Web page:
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Parshat Toldot: The First “Who is a Jew” Question? Genesis 25: 27– 28 “When the boys grew up, Esau became a skillful hunter, a man of the outdoors; but Jacob was a mild man who stayed in the camp. Isaac favored Esau because he had a taste for game and Rebecca loved Jacob”. Oh dear/deer (pun intended). The preference that a parent has for one child over another is never a pretty thing – and in the case of Isaac and Rebecca sons, in that they are twin boys, it would seem to be particularly insensitive. The text seems to give a feeble reason for Isaac’s preference for Esau – literally “the hunt was in his mouth”. But: if the text is referring to the mouth of Isaac, the father - then indeed the translation would mean that Isaac had a taste for hunted game rather than domestically raised meat. If that is the reason, then Isaac’s preference for Esau seems entirely superficial; a matter of taste (literally). But the Hebrew also allows that “his mouth” refers to Esau, the son. And if that is the case, then Isaac’s preference for Esau could be based upon something deeper; upon Isaac’s admiration of Esau’s character: a lover of hunting, of the outdoors – the portrait of a robust, red man (reminiscent of the red blood of the hunt?) It would not demand a great deal of imagination to envision Isaac being drawn to that type of personality …. Perhaps Esau was the very image of what Isaac had wanted to be – a person who would never submit himself to an altar, who would never passively watch as the knife for slaughter was raised above his throat….after all the trauma of his own near sacrifice could never have been far from Isaac’s consciousness. In contrast, no reason is given for Rebecca’s favoring of Jacob. Unless…(and the text is compatible with this reading), unless it is for the same reason…Isaac favored Esau because Esau was a person who loved to hunt (and for the same reason) Rebecca loved Jacob. And why would this be a consistent reading with Rebecca’s nature? We need only to refer to what we know about Rebecca from the previous weekly reading – Parshat Chaye Sarah. An incredibly revealing story about “who is a Jew” is told there. Isaac has no wife, and Abraham mandates his servant to go to find one for his son in the land of Abraham’s origin. What a dilemma must have faced the servant as his journey in the desert drew to a close and he approached the well: what criteria should he use to choose? Should he select randomly the first young woman he met? Should she be beautiful? Of good lineage? None of these, it turns out, constituted the basis for his decision. Cleverly, the servant devised a scheme that would reveal the character of the person chosen to be the second matriarch of Israel: “Let the maiden to whom I say, “Please, lower your jar that I may drink,’ and who replies “Drink, and I will also water your camels’ – let her be the one whom You have decreed for Your servant Isaac.” (Gen. 24:14) The beautiful Rebecca approaches the well with a jar on her shoulder.. but she does not respond according to the criteria he had set. She exceeds it: “ I will also draw for your camels until they FINISH drinking” (Gen. 24: 19), she says. The test had been that the woman only had to give the camels ‘something’ to drink, not until they had finished drinking!! There were 10 camels and the caravan had just appeared out of the desert; Rebecca gives them to drink until they are satiated. How many jars of water would she have to draw for 10 thirsty camels? Indeed; Esau was a hunter, game was ‘in his mouth”, and Rebecca favored Jacob. How could it be otherwise? It was not, perhaps, because of what Jacob was, but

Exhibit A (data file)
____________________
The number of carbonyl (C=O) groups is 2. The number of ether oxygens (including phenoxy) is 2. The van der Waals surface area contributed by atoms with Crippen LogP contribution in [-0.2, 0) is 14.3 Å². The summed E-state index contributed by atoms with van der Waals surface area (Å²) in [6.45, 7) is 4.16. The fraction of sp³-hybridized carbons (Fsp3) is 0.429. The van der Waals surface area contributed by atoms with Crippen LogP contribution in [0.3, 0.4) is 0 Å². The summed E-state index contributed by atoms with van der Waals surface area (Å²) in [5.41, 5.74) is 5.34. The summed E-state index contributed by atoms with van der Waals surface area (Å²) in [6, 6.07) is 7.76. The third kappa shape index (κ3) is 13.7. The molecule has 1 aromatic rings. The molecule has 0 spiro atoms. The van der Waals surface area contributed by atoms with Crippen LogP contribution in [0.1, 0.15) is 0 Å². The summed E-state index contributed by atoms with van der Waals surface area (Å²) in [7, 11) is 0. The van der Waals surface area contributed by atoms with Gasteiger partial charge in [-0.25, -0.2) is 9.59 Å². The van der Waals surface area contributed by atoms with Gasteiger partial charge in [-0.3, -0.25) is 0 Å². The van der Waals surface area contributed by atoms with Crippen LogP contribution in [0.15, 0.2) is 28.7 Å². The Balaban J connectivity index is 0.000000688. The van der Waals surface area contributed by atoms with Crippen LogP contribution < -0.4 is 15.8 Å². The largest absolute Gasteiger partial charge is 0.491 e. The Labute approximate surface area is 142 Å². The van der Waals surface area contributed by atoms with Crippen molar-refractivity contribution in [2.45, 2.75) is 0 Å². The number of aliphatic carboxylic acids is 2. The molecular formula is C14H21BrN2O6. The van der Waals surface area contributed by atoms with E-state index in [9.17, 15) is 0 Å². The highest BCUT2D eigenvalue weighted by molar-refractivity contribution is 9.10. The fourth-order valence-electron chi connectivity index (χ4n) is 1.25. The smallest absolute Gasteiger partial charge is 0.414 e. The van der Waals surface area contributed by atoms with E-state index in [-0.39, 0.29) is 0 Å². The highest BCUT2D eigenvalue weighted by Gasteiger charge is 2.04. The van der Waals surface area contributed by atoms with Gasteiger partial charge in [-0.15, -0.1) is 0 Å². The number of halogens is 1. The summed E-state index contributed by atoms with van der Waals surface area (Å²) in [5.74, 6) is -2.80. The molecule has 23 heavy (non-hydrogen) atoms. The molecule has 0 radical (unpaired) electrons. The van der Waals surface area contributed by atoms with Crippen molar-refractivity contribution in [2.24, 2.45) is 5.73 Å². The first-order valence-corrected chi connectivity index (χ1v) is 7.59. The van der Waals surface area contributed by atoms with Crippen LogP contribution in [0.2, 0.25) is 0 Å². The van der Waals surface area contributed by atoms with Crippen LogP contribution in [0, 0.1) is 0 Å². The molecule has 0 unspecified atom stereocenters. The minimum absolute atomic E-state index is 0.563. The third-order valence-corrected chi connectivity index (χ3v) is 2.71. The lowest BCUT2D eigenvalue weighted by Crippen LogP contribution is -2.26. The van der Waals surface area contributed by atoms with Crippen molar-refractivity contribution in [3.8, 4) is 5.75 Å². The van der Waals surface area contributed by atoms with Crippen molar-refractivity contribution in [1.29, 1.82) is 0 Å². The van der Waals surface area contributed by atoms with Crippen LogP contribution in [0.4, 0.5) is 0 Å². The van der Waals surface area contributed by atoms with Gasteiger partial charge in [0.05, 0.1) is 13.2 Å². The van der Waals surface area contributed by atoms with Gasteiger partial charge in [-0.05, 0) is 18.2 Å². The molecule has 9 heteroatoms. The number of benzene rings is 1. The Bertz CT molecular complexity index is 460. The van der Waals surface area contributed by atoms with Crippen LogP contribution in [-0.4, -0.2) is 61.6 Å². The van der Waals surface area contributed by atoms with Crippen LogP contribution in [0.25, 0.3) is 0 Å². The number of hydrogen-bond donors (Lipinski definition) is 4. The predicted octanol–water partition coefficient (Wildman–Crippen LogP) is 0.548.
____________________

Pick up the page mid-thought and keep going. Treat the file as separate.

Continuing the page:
rather what he was not. Jacob was not a hunter. “Who is a Jew� was born in our Parshah; at the core stand Rebecca and Jacob and their sensitivity to all of life.


Parshat Toldot: The First "Who is a Jew" Question?  

by Barbara Spectre Genesis 25: 27– 28 “When the boys grew up, Esau became a skillful hunter, a manof the outdoors; but Jacob was a mild man...

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